What I think is striking about what the ABC has done, which other stories have touched on but not delved into, is the psychological reality of working as a picker. It’s not just tough blue-collar work. There’s an ideology involved that you as a worker are required to buy into… This ideology is reinforced through constant surveillance and measurement… The ABC story reflects this inside-outside, Imaginary Amazon vs. Real Amazon divide very well through its juxtaposition of official Amazon footage and photographs with its uncensored stories from current and former workers.
Still holds up today, even as the stories of the reality of work inside Amazon’s warehouses have multiplied and metastasized.
Shahid Buttar and Mitch Stoltz, “Antitrust Enforcement Needs to Evolve for the 21st Century”
This report comes from the EFF, and it pushes a very simple idea: antitrust rulings need to lean harder on the “essential facilities doctrine.” This comes out of railway law, but roughly states that a monopolist with control of a bottleneck that’s essential to other competitors needs to provide reasonable use of that bottleneck, in the absence of a regulatory agency that can provide bright-line rules for use of the essential facility.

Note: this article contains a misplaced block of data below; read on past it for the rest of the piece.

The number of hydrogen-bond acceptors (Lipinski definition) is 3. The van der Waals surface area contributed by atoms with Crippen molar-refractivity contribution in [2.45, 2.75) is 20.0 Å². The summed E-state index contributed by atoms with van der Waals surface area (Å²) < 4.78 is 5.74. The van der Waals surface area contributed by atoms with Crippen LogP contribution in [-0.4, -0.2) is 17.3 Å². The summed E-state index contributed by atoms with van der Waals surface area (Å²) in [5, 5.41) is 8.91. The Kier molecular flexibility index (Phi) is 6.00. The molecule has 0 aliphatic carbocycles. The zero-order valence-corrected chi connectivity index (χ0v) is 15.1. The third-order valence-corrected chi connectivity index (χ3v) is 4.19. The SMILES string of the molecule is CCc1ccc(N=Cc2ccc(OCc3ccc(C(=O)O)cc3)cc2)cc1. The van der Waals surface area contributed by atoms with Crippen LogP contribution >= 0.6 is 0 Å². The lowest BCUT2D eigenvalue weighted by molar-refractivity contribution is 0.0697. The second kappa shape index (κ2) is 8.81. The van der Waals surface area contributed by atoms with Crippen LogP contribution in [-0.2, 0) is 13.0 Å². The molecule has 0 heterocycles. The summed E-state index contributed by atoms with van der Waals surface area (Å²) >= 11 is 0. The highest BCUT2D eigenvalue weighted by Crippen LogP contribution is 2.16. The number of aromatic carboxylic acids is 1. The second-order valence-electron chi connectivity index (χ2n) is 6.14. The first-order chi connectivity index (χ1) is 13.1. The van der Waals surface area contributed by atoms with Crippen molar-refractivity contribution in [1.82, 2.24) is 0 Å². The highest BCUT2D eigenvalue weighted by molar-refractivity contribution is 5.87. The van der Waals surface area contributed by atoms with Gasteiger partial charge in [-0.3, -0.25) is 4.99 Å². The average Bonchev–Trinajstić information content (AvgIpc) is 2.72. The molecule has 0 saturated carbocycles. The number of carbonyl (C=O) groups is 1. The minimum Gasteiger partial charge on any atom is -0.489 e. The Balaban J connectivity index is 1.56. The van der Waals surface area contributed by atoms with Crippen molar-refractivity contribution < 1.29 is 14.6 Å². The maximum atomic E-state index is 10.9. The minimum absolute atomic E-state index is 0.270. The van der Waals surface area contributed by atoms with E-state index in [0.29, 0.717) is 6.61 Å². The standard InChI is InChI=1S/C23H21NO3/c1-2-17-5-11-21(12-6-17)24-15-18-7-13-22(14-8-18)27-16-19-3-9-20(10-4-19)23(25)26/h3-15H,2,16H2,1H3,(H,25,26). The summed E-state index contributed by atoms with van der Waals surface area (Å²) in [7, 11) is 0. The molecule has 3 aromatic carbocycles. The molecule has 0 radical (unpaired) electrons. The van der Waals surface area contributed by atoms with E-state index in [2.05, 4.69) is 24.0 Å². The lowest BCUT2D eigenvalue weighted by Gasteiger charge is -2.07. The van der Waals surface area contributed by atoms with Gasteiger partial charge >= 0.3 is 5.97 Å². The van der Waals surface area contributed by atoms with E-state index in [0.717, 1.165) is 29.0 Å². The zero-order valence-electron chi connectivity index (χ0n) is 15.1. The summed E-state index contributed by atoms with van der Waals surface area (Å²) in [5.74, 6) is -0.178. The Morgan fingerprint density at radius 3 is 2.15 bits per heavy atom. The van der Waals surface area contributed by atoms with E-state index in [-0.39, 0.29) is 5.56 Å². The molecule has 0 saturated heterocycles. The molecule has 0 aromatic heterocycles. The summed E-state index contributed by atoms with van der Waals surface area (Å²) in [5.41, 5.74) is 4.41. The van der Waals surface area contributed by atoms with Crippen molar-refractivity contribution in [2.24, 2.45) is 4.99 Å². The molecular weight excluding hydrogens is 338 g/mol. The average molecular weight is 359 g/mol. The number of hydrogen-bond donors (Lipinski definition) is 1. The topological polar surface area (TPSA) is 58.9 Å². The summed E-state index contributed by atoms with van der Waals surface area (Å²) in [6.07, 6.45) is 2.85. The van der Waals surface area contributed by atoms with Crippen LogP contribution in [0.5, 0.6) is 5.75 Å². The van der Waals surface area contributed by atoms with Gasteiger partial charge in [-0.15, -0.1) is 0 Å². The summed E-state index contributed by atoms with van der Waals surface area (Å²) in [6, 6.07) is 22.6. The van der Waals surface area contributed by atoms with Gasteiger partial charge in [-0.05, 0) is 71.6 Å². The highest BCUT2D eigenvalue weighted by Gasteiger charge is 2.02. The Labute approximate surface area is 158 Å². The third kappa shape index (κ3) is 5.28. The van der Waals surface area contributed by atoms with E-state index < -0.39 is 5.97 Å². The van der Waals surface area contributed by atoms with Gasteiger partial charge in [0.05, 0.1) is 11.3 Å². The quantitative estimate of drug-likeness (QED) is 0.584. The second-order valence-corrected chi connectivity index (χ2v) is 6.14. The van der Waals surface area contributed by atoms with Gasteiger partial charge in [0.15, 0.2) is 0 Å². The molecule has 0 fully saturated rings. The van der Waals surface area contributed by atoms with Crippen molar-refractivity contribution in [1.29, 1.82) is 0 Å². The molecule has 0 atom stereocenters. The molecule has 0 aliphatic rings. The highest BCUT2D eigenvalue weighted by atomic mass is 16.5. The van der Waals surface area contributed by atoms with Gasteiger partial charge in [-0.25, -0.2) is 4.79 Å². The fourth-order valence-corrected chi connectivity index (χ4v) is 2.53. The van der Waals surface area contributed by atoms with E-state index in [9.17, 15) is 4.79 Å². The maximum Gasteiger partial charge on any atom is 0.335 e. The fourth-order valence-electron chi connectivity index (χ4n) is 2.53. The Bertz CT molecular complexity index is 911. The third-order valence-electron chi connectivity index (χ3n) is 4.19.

This is a pretty lightweight way to get around some monopolistic problems regarding access to platforms. I think my mistake with this one was that while it touched on things I’m interested in and that are relevant to the potential regulation of Amazon, it’s not really about Amazon, which is already pretty open in terms of access to its platforms. I mean, Amazon is even putting Apple TV+ on Kindle Fires from the jump, which, considering the years of handwringing it took to get Prime Video on Apple TVs, is a small miracle.
Broadly speaking, the way I can justify it is this: there are a lot of people thinking about monopolies, antitrust, and monopolistic behavior on tech platforms. There are a lot of approaches being put forward to help us rethink how these things have been arranged in the past. It’s worth being broadly aware of this range of discourse when you’re talking about Big Tech and antitrust.
Elizabeth Warren, “Here’s How We Can Break Up Big Tech”